COP26, or the Glasgow climate conference, is scheduled to be held in the coming weeks. The United Kingdom will be the host of the meeting this year. The conference, considered to be a possible turning point for climate action, will start on 31st October and go on till 12th November.
What is COP26?
According to a report published by the BBC, the COP stands for Conference of the Parties. Established by the UN, COP held its first meeting in 1995 at Berlin, Germany. This year, the UK will be hosting the 26th COP meeting at Glasgow.
The COP is the “supreme decision-making body” of the UNFCCC (United Nations Framework Convention on Climate Change). All States part of the Convention receive representation at the COP. The body reviews the execution of UNFCCC provisions, and take decisions to effectively implement all aspects of the Convention. Part of UN’s Climate Change actions, it reviews “national communications and emission inventories submitted by Parties (member-states)”. Following this, COP makes decisions to further the Convention’s progress.
These sessions are generally held in Bonn, the seat of the secretariat. However, the location changes if a Party offers to host the meeting. COP also has a mechanism for Presidency. It rotates among the five recognized UN regions. These regions are Africa, Asia, Latin America and the Caribbean, Central and Eastern Europe, and Western Europe and others. The venue for the meetings then rotates among these regional groups.
Spain hosted the previous session, COP25, in Madrid in December of 2019.
Why is the COP26 important?
Carbon and other greenhouse gas emissions are one of the biggest reasons for the current global climate crisis. IPCC has released reports indicating that the world is quickly running out of its carbon budget. The budget is the amount of carbon we can still afford to emit before we go beyond the 1.5 degree Celsius rise in global temperatures. This temperature marker is an indicator of “a point of no return” in a way. This is because the rise would set in motion an irreversible chain reaction furthering global warming. Many scientists and activists have expressed concerns about a plausible climate catastrophe event in the coming decades.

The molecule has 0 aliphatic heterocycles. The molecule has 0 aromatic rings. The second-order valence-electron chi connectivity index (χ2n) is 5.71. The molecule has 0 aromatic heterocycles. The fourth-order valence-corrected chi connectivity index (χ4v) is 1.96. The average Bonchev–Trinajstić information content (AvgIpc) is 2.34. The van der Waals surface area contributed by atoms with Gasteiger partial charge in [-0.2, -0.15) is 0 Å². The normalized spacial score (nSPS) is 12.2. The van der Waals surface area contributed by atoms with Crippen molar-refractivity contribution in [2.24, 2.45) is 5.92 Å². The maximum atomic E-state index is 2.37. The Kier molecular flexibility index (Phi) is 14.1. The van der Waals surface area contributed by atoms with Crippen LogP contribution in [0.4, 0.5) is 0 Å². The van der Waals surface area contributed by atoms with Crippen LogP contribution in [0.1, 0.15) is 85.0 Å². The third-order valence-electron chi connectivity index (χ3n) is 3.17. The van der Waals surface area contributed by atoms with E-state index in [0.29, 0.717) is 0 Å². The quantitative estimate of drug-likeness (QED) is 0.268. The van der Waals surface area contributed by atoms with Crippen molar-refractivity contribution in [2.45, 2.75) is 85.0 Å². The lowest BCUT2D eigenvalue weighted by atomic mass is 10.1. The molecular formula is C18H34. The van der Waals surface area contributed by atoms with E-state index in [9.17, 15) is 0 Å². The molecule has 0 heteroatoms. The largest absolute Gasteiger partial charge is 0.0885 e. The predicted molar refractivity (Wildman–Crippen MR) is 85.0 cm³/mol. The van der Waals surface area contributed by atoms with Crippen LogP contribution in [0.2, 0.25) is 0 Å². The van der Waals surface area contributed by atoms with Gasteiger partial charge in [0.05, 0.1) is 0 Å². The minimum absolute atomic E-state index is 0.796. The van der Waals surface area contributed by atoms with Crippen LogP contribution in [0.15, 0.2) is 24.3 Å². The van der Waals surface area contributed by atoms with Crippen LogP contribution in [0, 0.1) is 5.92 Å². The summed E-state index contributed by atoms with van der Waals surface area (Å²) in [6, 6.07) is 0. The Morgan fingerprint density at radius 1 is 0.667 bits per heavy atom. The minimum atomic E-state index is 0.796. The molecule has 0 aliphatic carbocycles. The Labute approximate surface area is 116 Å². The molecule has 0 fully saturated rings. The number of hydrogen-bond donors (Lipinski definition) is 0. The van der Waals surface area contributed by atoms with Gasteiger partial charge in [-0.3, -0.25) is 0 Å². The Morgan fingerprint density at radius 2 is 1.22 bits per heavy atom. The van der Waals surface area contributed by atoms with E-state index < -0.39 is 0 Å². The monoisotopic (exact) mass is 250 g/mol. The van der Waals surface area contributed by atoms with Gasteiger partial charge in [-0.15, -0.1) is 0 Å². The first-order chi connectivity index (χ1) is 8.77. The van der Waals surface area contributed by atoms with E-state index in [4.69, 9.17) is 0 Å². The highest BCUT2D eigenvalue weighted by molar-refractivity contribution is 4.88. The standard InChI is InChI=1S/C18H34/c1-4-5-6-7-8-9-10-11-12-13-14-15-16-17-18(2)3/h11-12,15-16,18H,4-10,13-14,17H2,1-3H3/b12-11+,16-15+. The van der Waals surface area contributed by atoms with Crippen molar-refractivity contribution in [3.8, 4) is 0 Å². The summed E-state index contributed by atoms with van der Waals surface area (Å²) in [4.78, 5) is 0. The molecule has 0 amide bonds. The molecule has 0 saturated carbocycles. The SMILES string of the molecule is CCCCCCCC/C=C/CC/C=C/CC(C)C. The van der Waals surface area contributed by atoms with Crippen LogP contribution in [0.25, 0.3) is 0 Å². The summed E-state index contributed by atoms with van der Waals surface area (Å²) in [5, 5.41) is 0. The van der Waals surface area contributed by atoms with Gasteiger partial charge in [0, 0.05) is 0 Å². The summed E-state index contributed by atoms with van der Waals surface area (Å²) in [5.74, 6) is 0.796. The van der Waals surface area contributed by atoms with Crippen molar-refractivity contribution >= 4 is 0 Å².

Furthermore, there have been extreme weather events in recent years. This includes Germany’s intense floods, forest fires in Turkey and Siberia, to name a few. Regional weathers are also going through a seemingly permanent change with hotter summers, colder but shorter winters, extremely heavy rainfalls, or even intense droughts. According to the BBC, the past decade was the warmest ever recorded in history. Rising temperatures are also causing collective behavioural changes in people.
Other than expectations to address these alarming developments, 200 member countries have also been asked to make bigger emission cuts until the 2025 net-zero goal is reached, as part of the Paris Agreement.
What to Expect from COP26?
According to BBC, the body will review countries’ emission reduction plans by 2030 at the meeting. Some major development-climate nexus issues will likely be addressed. The disproportionate climate risks the developing Global South faces despite polluting less than the developing world could be one of the main sticking points. To cope with goals of development and climate action together, we can expect some announcements about solid renewable energy plans and flood defence systems. Further, the BBC has put forward the possibility of a “battle over compensation” for developing nations affected by climate change.
The meeting’s agenda may also include discussions about the missed target of the 100 billion USD climate finance pledge by rich countries to aid poorer nations by 2020.
China has now become the world’s biggest polluter, meaning that the country could be the focus of discussions. The PRC has invested in coal stations worldwide, and is part of several fossil energy deals. China’s commitments towards carbon emission cuts might be gauged at the meeting.
What Does COP26 Mean for You?
If the Glasgow conference ends up successful- in terms of strong commitments towards carbon cuts, biodiversity protection, financial packages for developing countries, and overall a very strong and proactive plan to prevent the 1.5-degree rise in global temperatures, it could mean significant changes in our daily lives.
Nothing is set in stone for the time being. However, according to BBC analyses, COP26 might change what type of fuel we use in our cars, the kind of electricity we use, and the number of flights we take.
Read more news by the DU Express team here.